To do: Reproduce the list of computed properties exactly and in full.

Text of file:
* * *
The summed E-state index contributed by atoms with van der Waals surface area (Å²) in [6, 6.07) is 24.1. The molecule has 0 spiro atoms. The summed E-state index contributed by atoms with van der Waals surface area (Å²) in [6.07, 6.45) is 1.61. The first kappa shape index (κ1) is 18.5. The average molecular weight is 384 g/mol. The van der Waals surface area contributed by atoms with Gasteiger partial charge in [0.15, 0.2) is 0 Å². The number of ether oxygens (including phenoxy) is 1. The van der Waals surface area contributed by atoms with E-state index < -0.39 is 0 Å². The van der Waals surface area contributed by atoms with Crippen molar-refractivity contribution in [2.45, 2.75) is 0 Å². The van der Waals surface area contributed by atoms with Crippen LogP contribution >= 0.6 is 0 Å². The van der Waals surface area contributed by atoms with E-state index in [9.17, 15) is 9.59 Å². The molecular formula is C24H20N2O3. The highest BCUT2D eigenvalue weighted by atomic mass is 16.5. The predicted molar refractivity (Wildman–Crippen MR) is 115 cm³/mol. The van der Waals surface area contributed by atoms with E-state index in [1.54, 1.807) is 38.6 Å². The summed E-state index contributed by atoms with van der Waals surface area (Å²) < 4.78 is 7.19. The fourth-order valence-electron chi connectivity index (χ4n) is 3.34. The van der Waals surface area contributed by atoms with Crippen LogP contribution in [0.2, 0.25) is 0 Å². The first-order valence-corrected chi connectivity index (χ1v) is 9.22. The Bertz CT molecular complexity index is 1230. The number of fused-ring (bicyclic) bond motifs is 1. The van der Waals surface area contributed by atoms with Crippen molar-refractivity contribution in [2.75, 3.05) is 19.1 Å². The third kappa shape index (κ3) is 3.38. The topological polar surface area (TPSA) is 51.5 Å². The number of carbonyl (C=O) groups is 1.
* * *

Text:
The summed E-state index contributed by atoms with van der Waals surface area (Å²) in [6, 6.07) is 24.1. The molecule has 0 spiro atoms. The summed E-state index contributed by atoms with van der Waals surface area (Å²) in [6.07, 6.45) is 1.61. The first kappa shape index (κ1) is 18.5. The average molecular weight is 384 g/mol. The van der Waals surface area contributed by atoms with Gasteiger partial charge in [0.15, 0.2) is 0 Å². The number of ether oxygens (including phenoxy) is 1. The van der Waals surface area contributed by atoms with E-state index < -0.39 is 0 Å². The van der Waals surface area contributed by atoms with Crippen molar-refractivity contribution in [2.45, 2.75) is 0 Å². The van der Waals surface area contributed by atoms with Crippen LogP contribution >= 0.6 is 0 Å². The van der Waals surface area contributed by atoms with E-state index in [9.17, 15) is 9.59 Å². The molecular formula is C24H20N2O3. The highest BCUT2D eigenvalue weighted by atomic mass is 16.5. The predicted molar refractivity (Wildman–Crippen MR) is 115 cm³/mol. The van der Waals surface area contributed by atoms with E-state index in [1.54, 1.807) is 38.6 Å². The summed E-state index contributed by atoms with van der Waals surface area (Å²) < 4.78 is 7.19. The fourth-order valence-electron chi connectivity index (χ4n) is 3.34. The van der Waals surface area contributed by atoms with Crippen LogP contribution in [0.2, 0.25) is 0 Å². The first-order valence-corrected chi connectivity index (χ1v) is 9.22. The Bertz CT molecular complexity index is 1230. The number of fused-ring (bicyclic) bond motifs is 1. The van der Waals surface area contributed by atoms with Crippen molar-refractivity contribution in [2.75, 3.05) is 19.1 Å². The third kappa shape index (κ3) is 3.38. The topological polar surface area (TPSA) is 51.5 Å². The number of carbonyl (C=O) groups is 1.